Chris Christie, Matt Lauer (L.E.MORMILE via Shutterstock/Reuters/Carlo Allegri/Salon)

Chris Christie to co-host "Today" -- while running for reelection

The New Jersey governor's TV gig for a day may be the new normal for morning TV -- but is it ethical?


Daniel D'Addario
May 7, 2013 9:06PM (UTC)

With his announcement of secret lap-band surgery, Chris Christie has been in the headlines all day. On a morning in the near future, though, he'll be covering the news, not making it.

NBC's "Today" has announced that Chris Christie is to act as a celebrity co-host for the 8-9 a.m. hour on the May 24 edition of the morning news-and-entertainment program, when it shoots in New Jersey. Christie joins past guest hosts like Sarah Palin, who memorably joined the show for a day in April 2012, giving the show a ratings win against insurgent "Good Morning America" on ABC.

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But Palin was not an active politician -- the former Alaska governor already announced she was not a candidate in that year's presidential race. Christie is not merely the governor of New Jersey -- he's also running for reelection this November, and the prospect of a presidential run looms over his future.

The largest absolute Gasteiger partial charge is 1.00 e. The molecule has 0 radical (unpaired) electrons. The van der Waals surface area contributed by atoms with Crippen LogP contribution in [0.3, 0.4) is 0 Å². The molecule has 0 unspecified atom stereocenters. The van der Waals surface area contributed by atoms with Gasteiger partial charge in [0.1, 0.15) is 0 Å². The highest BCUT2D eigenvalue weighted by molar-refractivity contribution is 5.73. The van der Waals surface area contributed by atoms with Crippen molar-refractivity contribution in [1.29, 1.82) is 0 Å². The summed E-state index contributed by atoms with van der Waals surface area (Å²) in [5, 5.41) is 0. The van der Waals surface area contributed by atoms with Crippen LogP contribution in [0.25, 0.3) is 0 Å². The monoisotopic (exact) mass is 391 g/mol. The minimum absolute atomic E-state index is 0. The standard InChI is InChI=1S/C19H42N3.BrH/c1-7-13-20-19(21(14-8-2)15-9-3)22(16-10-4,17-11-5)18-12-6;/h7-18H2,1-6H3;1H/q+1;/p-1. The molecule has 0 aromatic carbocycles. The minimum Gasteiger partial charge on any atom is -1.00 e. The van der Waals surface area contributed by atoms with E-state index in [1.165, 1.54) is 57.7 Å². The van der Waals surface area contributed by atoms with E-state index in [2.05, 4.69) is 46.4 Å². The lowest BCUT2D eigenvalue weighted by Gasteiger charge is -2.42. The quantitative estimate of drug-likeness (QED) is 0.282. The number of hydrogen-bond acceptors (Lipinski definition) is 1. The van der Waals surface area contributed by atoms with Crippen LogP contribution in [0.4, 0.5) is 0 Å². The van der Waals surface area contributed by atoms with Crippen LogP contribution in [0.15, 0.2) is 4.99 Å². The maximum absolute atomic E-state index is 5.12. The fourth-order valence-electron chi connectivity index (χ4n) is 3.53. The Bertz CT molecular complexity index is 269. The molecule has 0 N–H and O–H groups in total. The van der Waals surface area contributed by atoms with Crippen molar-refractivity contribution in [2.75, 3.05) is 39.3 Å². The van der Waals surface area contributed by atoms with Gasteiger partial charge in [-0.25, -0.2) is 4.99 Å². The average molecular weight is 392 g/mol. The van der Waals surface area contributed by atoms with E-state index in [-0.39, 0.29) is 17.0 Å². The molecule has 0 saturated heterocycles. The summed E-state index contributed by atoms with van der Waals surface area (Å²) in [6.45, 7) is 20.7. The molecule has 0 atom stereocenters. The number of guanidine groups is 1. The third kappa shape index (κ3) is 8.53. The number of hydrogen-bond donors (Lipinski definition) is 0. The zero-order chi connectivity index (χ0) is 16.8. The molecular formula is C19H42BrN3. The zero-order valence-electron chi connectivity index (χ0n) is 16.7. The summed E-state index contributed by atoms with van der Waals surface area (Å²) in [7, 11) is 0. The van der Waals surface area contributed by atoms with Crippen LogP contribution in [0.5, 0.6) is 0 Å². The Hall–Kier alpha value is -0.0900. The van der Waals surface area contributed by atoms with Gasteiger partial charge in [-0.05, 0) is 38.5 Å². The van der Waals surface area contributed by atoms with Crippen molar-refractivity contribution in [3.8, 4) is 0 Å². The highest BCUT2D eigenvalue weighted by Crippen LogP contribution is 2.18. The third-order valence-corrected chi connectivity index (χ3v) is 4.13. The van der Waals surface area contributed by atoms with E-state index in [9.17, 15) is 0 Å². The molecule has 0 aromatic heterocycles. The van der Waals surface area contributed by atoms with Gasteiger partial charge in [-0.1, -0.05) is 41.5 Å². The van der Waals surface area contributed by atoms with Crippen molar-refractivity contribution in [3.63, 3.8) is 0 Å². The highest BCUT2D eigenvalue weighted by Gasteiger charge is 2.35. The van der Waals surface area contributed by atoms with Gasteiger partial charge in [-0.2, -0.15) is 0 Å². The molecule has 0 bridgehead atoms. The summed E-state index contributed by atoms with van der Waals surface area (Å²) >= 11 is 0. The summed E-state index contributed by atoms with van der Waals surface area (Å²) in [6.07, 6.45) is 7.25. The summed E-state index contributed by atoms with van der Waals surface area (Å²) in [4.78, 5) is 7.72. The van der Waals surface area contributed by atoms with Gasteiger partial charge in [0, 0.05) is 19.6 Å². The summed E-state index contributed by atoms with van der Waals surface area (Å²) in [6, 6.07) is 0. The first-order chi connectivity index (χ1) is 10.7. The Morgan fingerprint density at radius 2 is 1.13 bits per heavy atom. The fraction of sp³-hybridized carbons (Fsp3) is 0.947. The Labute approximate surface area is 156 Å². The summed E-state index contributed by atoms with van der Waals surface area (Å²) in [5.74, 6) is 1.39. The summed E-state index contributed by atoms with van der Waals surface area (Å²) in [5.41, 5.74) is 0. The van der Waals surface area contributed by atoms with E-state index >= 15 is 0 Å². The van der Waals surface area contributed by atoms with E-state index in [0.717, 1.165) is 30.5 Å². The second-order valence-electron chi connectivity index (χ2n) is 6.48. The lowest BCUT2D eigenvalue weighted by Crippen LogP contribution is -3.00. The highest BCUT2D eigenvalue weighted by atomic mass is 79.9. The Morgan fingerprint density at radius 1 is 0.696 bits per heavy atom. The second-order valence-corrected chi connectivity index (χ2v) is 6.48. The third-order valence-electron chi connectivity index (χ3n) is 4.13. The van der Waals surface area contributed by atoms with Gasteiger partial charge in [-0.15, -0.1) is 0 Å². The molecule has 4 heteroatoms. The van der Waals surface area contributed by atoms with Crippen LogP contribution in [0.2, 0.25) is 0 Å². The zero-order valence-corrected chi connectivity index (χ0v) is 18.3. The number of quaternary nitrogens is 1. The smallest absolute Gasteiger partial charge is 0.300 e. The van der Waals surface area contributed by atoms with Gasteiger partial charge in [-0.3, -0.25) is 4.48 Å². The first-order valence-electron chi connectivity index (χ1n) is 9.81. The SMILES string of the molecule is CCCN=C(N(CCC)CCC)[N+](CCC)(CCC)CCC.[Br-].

While news shows like "Today" are exempt from any rules regarding "equal time," according to an FCC spokesperson, the decision to book Christie still raises eyebrows. Kelly McBride, a media ethics expert at the Poynter Institute, told Salon: "He's very busy: He's not going to do something if he's not getting something out of it. Because he's a fairly popular politician, 'Today' is trying to capitalize on interest in him. None of that is bad or wrong but it does create this conundrum -- when you start treating politicians like celebrities and have them host your show, it makes it very hard to be fair with your time.

"And in television especially, time is a great way to measure fairness. This really does pose a challenge to the 'Today' show's commitment to fairness."

While in the run-up to the 2012 election, Fox News contributors mulling presidential runs (including Newt Gingrich) saw their contracts suspended, that was meant to preclude potential ethics crises rather than to strictly ensure that equal time was provided to all candidates.

And unlike debate-driven Fox News programming, with plenty of room for a gaffe, "Today" tends to spotlight softer news. "Even if there are hard questions, it's still a win for him," said McBride of Christie's upcoming national media exposure. "Unless he does something that's a complete disaster, he can't lose."

Representatives for "Today" did not immediately respond to request for comment.

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Update: Christie has granted an exclusive interview on his weight-loss surgery to another NBC News journalist, "Nightly News" anchor Brian Williams.


Daniel D'Addario

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